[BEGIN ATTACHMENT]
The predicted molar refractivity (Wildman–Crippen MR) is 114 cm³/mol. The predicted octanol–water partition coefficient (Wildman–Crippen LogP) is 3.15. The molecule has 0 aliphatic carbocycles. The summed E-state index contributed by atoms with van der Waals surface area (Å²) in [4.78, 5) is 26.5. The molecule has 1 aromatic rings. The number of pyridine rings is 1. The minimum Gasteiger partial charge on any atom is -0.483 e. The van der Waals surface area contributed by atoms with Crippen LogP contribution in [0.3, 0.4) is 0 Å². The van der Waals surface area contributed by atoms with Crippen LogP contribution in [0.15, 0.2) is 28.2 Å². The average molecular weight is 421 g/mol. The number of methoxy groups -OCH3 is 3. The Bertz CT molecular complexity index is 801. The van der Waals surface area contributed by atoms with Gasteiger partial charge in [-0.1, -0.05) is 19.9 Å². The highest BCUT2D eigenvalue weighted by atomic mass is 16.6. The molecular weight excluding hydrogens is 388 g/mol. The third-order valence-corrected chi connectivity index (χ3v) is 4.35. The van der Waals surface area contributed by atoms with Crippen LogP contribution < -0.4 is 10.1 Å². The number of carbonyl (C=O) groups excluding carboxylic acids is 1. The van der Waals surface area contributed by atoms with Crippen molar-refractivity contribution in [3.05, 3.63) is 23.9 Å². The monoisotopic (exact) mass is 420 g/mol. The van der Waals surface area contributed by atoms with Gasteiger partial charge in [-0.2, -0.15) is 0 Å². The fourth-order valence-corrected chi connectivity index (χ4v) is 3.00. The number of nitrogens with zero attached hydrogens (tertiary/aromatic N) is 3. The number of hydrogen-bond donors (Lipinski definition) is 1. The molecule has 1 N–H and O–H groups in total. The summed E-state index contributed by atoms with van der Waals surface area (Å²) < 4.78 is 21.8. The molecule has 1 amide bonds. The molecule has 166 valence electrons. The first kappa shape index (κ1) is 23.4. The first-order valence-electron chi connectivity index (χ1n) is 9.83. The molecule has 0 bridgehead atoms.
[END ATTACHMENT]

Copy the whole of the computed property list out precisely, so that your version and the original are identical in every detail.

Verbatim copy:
The predicted molar refractivity (Wildman–Crippen MR) is 114 cm³/mol. The predicted octanol–water partition coefficient (Wildman–Crippen LogP) is 3.15. The molecule has 0 aliphatic carbocycles. The summed E-state index contributed by atoms with van der Waals surface area (Å²) in [4.78, 5) is 26.5. The molecule has 1 aromatic rings. The number of pyridine rings is 1. The minimum Gasteiger partial charge on any atom is -0.483 e. The van der Waals surface area contributed by atoms with Crippen LogP contribution in [0.3, 0.4) is 0 Å². The van der Waals surface area contributed by atoms with Crippen LogP contribution in [0.15, 0.2) is 28.2 Å². The average molecular weight is 421 g/mol. The number of methoxy groups -OCH3 is 3. The Bertz CT molecular complexity index is 801. The van der Waals surface area contributed by atoms with Gasteiger partial charge in [-0.1, -0.05) is 19.9 Å². The highest BCUT2D eigenvalue weighted by atomic mass is 16.6. The molecular weight excluding hydrogens is 388 g/mol. The third-order valence-corrected chi connectivity index (χ3v) is 4.35. The van der Waals surface area contributed by atoms with Crippen LogP contribution < -0.4 is 10.1 Å². The number of carbonyl (C=O) groups excluding carboxylic acids is 1. The van der Waals surface area contributed by atoms with Crippen molar-refractivity contribution in [3.05, 3.63) is 23.9 Å². The monoisotopic (exact) mass is 420 g/mol. The van der Waals surface area contributed by atoms with Gasteiger partial charge in [-0.2, -0.15) is 0 Å². The fourth-order valence-corrected chi connectivity index (χ4v) is 3.00. The number of nitrogens with zero attached hydrogens (tertiary/aromatic N) is 3. The number of hydrogen-bond donors (Lipinski definition) is 1. The molecule has 1 N–H and O–H groups in total. The summed E-state index contributed by atoms with van der Waals surface area (Å²) < 4.78 is 21.8. The molecule has 1 amide bonds. The molecule has 166 valence electrons. The first kappa shape index (κ1) is 23.4. The first-order valence-electron chi connectivity index (χ1n) is 9.83. The molecule has 0 bridgehead atoms.